Phila. P.S. Duval, Lith.; On Stone by J. Probst, Feb. 1839. Map of the southeastern United States, including place names, rivers, and some geographical features. 55 x 74 cm. on a 61 x 81 cm. sheet. The map shows, via hand-colored lines and a manuscript key, the Georgia Rail Road (in red), other railroads completed and in progress (in yellow), and those chartered & proposed (in orange). Old fold lines, some faint old spotting, primarily to margins, else a very good copy. A small correction has been added: "Prepared by" on a slip of paper has been laid down above the printed name of the civil engineer. The area depicted on the map is the Mississippi River, from Baton Rouge to where it intersects the Missouri, east to the Atlantic Ocean, south to the Gulf of Mexico, and north to the Chesapeake Bay. Printed remarks under the legend at the lower right corner note that the Georgia Rail Road extended from Augusta, the "head of Navigation of the Savannah River to the Western and Atlantic Rail-Road - which it Joins - near Decatur. - Length 165 miles. Length of the W. & A.R.R. 130 miles - making the total distance from the Navigable Waters of the Atlantic to those of the Mississippi 295 miles. - The greatest Rise on this route is 36 feet per Mile and no Stationary power is required on the whole line." Item #64786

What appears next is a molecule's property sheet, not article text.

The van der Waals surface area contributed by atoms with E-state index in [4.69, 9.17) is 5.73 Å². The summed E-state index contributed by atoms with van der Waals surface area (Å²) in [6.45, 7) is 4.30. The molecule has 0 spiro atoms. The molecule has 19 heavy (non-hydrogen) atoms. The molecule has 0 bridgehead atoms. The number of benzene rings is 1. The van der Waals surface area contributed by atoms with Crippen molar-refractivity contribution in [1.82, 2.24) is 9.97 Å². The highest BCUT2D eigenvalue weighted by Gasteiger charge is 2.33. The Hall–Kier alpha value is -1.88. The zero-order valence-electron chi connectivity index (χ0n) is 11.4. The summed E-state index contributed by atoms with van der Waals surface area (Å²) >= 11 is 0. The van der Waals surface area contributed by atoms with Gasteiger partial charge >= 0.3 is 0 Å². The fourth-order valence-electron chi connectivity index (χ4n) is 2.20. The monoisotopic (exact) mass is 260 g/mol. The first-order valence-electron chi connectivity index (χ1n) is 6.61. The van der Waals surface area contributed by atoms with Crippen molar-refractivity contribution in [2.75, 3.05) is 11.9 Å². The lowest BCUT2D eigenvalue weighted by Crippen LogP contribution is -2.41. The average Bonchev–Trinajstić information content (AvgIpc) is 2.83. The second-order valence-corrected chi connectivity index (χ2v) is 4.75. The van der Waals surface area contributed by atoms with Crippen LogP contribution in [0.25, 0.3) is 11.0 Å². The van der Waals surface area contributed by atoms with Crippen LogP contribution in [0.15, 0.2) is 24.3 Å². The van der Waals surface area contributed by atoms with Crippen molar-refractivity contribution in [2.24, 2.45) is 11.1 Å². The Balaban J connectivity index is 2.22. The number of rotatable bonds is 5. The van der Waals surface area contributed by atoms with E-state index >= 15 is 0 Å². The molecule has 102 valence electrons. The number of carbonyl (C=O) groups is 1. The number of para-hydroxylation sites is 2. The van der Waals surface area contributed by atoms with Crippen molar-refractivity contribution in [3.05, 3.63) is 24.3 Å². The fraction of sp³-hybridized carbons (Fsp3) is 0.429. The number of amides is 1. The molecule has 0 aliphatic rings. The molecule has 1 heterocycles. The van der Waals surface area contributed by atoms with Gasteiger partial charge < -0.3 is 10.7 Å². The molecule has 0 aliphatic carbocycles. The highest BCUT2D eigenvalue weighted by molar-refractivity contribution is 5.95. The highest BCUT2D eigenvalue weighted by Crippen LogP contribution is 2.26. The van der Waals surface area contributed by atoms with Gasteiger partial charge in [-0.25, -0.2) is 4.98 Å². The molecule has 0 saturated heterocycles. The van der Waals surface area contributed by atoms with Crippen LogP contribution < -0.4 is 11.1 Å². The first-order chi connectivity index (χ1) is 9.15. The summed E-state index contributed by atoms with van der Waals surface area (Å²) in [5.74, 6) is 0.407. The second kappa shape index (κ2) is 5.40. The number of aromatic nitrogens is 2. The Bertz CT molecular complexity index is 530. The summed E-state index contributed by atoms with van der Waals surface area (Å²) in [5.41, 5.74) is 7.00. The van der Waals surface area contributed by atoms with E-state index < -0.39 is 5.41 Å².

This map was probably made to accompany the Report of the Engineer in Chief, May 13, 1839. J. Edgar Thomson followed in his father's footsteps, becoming a civil engineer and working on various railroads in Pennsylvania. He was hired as chief engineer for the Georgia Railroad, making his first report on its progress in January 1835. The push for railroads in the South was spurred on by the need for easier and cheaper access to markets as cotton production from Southern plantations grew. One of the first railroads built in the South was constructed from Charleston, South Carolina to Augusta, Georgia. "Towns and citizens in middle Georgia soon after combined in the Georgia Railway Company to build a railway west from Augusta, which was expected to serve as an extension of the South Carolina Railroad.... The building and operation of these lines in Georgia, with others supplementing them, resulted in diminishing the cotton receipts and the commerce of Mobile and New Orleans and spurred those cities to railroad enterprise." [see: "History of Transportation in the United States before 1860," prepared by B.H. Meyer, Caroline MacGill, et al. (Peter Smith: 1948), pp.418-19]
OCLC lists four copies: Lib. of Congress, Georgia Hist. Soc. Lib., Penn State Univ., Univ. of Tennessee. The Univ. of Georgia, Hargrett Library has a copy on linen. The copy offered here may be an earlier printing than the Library of Congress copy, as it does not show canals marked in blue.